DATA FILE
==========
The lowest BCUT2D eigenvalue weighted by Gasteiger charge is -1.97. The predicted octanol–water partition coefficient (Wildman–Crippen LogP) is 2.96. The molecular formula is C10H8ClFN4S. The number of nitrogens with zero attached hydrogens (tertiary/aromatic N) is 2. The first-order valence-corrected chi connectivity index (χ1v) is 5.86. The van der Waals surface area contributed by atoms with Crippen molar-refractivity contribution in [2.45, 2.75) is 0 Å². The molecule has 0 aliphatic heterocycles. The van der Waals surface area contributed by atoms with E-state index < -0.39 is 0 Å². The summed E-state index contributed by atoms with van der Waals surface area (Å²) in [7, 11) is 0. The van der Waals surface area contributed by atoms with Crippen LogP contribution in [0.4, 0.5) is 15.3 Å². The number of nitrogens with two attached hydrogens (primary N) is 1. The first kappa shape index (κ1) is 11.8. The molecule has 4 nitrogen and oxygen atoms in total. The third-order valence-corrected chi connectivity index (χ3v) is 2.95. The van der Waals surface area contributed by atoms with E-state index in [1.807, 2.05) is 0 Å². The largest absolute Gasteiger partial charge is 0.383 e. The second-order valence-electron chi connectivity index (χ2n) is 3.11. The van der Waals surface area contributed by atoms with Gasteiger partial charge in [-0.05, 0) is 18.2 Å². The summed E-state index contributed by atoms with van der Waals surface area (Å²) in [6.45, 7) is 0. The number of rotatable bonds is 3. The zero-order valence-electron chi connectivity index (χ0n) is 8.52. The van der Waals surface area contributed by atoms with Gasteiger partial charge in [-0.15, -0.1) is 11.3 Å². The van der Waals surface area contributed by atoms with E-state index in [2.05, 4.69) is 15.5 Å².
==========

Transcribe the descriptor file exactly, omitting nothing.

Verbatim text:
The lowest BCUT2D eigenvalue weighted by Gasteiger charge is -1.97. The predicted octanol–water partition coefficient (Wildman–Crippen LogP) is 2.96. The molecular formula is C10H8ClFN4S. The number of nitrogens with zero attached hydrogens (tertiary/aromatic N) is 2. The first-order valence-corrected chi connectivity index (χ1v) is 5.86. The van der Waals surface area contributed by atoms with Crippen molar-refractivity contribution in [2.45, 2.75) is 0 Å². The molecule has 0 aliphatic heterocycles. The van der Waals surface area contributed by atoms with E-state index < -0.39 is 0 Å². The summed E-state index contributed by atoms with van der Waals surface area (Å²) in [7, 11) is 0. The van der Waals surface area contributed by atoms with Crippen LogP contribution in [0.4, 0.5) is 15.3 Å². The number of nitrogens with two attached hydrogens (primary N) is 1. The first kappa shape index (κ1) is 11.8. The molecule has 4 nitrogen and oxygen atoms in total. The third-order valence-corrected chi connectivity index (χ3v) is 2.95. The van der Waals surface area contributed by atoms with E-state index in [1.807, 2.05) is 0 Å². The largest absolute Gasteiger partial charge is 0.383 e. The second-order valence-electron chi connectivity index (χ2n) is 3.11. The van der Waals surface area contributed by atoms with Gasteiger partial charge in [-0.05, 0) is 18.2 Å². The summed E-state index contributed by atoms with van der Waals surface area (Å²) in [6.45, 7) is 0. The number of rotatable bonds is 3. The zero-order valence-electron chi connectivity index (χ0n) is 8.52. The van der Waals surface area contributed by atoms with Gasteiger partial charge in [-0.15, -0.1) is 11.3 Å². The van der Waals surface area contributed by atoms with E-state index in [2.05, 4.69) is 15.5 Å².